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Caregivers Sacrifice A Lot: Here’s How To Thank Them For All They Do

It’s no secret that caregivers sacrifice a lot to care for the people they love. But a survey commissioned by Pria in honor of National Caregivers Day (February 19, 2021) showed just how many sacrifices they actually make.

The survey, which was conducted online by The Harris Poll among over 1,600 U.S. adults who have provided care for a loved one*, found that 41% of American caregivers say they have sacrificed their own mental or physical health to provide care to a loved one who is unable to care for themselves. And in addition to sacrificing their own mental and physical health, caregivers are also making major sacrifices across all aspects of their daily lives.

  • 61% have sacrificed time with others
  • 48% have sacrificed sleep
  • 46% have sacrificed leisure time for activities such as reading or watching TV
  • 33% have sacrificed time for exercise
  • 31% have sacrificed healthy eating
  • 31% have sacrificed their own personal care


The impact of being a caregiver can even be felt in one’s career and finances, with 34% of caregivers reporting making monetary sacrifices such as money spent on groceries, medical needs, gas or parking, and 27% admitting to sacrificing responsibilities at work.

Being a caregiver requires sacrifice, but those sacrifices are made because the job is rewarding. They’re happy to help make their loved ones’ lives just a little bit easier, but it’s always nice to be thanked. If you’re unsure how to thank the caregiver in your life, here are some ideas to get started!

Thank your caregiver with a gift card

Regardless of the monetary value, a gift card is a thoughtful way to say thank you – and the possibilities are endless. Caregivers are always on the go, so a gift card to their favorite café or coffee shop would offer a welcomed pick-me-up. You also can’t go wrong with a gift card for a massage, manicure or haircut. As the survey showed, many caregivers have sacrificed their own personal care in order to take on the role, so giving them the opportunity to get pampered is a great way to say thank you.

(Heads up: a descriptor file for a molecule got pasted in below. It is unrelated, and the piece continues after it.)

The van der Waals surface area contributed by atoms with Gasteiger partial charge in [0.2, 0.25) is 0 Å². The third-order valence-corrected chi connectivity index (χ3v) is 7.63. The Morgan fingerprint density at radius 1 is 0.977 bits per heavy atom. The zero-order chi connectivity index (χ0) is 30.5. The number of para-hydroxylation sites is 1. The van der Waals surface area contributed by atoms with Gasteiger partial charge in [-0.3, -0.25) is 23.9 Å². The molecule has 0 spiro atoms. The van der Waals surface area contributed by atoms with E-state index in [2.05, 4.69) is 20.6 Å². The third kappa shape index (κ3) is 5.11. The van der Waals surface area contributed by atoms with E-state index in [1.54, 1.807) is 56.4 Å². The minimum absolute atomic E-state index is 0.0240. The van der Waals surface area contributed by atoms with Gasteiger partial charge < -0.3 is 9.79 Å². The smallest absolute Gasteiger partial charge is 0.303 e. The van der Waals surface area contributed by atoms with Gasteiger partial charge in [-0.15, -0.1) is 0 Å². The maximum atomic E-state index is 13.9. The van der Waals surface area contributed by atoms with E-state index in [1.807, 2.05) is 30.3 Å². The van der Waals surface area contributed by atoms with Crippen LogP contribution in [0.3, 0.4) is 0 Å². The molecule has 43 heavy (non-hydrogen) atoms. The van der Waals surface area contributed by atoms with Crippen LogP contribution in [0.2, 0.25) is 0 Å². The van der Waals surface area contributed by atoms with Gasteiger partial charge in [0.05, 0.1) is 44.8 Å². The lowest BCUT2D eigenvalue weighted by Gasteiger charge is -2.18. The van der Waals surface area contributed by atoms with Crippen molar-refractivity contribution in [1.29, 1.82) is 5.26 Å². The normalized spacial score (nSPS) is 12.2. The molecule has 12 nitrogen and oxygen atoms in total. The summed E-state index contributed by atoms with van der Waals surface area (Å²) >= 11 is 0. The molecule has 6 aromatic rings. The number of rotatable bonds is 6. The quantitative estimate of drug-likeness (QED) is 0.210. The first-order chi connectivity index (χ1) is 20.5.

Home cook a meal for your caregiver

They say the way to someone’s heart is through their stomach. And it’s true. So, when it comes to making someone feel special, nothing does the trick like a home-cooked meal. Whether it’s a five-course dinner or a quick pasta with gravy, showing your appreciation through food is as thoughtful as it is delicious. If you want to take it a step further, whip up a batch of homemade baked goodies because, well, who doesn’t love those?

Make a charitable donation on behalf of your caregiver

Another great way to say thank you is through a charitable donation. Big or small, a donation in your caregiver’s name to their charity of choice can be your way of paying it forward.

Handwrite a thank you note to your caregiver

Sometimes, the best way to say thank you is to put your thoughts in a letter. It can be hard to verbalize your appreciation, so a thoughtful, handwritten letter is a nice way to express your feelings. Start on a scrap piece of paper and work through different drafts until you’re happy with it. Then, transcribe the letter into a nice thank you card. Whether you give it to them to read aloud, send them home with it to read in private or mail it directly to their home, they’ll surely be moved by your appreciation.

Caregivers sacrifice a lot to provide care to their loved ones, but they do it because the people they care for are incredibly special to them. Saying thank you – in whatever way you choose – can be your way of showing them just how incredibly special they are to you.

* This survey was conducted online within the United States by The Harris Poll on behalf of Pria from February 14-18, 2020 among 2,022 U.S. adults ages 18 and older, among whom 1,682 have provided care for a loved one. This online survey is not based on a probability sample and therefore no estimate of theoretical sampling error can be calculated. For complete survey methodology, including weighting variables and subgroup sample sizes, please contact Monica Higgins.

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